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Is it any of the Church’s business to be advising people on how to commit mortal sins in a more socially aware fashion, or is that the job of social workers? Some theologians within the Church seem to think that the Church should be advising people on these matters. But if somebody has decided to commit mortal sins anyway, is it really any of the Church’s business to be giving them additional moral guidance within the framework of their mortal sin?

Years ago, Pope Benedict XVI made an off-hand comment to a reporter during an airplane flight; then, once it got into print in a book, many of those already intent on committing mortal sins seized on the comment as a way to justify their sins.

The comment concerned the idea that a prostitute who used condoms to help prevent the spread of AIDS was committing less of a sin than the usual sin of using a condom to obstruct procreation, even though the prostitute’s act still involved the sin of prostitution itself. Philosophically, this shows the Pope musing on the truth—fundamental to the Catholic Church—that all of us are essentially good, despite the evil to which we may assent.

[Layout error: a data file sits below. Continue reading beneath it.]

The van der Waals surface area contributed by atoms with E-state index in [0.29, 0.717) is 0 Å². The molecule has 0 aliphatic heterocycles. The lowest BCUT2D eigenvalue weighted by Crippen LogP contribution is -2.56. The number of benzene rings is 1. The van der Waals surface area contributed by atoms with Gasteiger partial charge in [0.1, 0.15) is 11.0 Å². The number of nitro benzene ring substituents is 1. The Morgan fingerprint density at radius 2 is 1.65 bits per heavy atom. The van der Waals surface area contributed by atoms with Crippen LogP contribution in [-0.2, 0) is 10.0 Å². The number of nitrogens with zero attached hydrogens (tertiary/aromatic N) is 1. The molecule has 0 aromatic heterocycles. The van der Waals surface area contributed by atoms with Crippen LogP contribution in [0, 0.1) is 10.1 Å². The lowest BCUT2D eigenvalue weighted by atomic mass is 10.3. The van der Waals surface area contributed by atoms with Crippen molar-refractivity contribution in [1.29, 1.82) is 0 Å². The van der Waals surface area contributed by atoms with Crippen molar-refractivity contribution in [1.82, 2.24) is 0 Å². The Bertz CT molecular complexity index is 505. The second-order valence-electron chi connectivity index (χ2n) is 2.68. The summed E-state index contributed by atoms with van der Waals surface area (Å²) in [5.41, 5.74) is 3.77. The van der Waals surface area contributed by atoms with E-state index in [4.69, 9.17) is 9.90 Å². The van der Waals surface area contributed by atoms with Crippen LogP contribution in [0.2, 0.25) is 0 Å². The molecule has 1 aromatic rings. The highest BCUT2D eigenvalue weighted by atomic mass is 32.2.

Nevertheless, the urge to do some good even while committing sin leaves you still committing a sin. Choosing a lesser evil, therefore, is still a choosing of evil, and that is, well, evil. Period.

Consequently, Pope Benedict was making a philosophical reflection, not attempting to justify a sin because it may be a choice of a lesser evil. He was not issuing moral guidelines, nor was he implying that using condoms to reduce the risk of spreading AIDS is a part of the Church’s mission.

Many theologians today, however—including the current Pope—have twisted truth with classic casuistry, attempting to justify sexual perversions, marriage defilement, and “gender” changes. It would do them well if they were to reflect on the well-known saying: The road to hell is paved with good intentions. Hell is still hell whether you get there through the front door or the back door.


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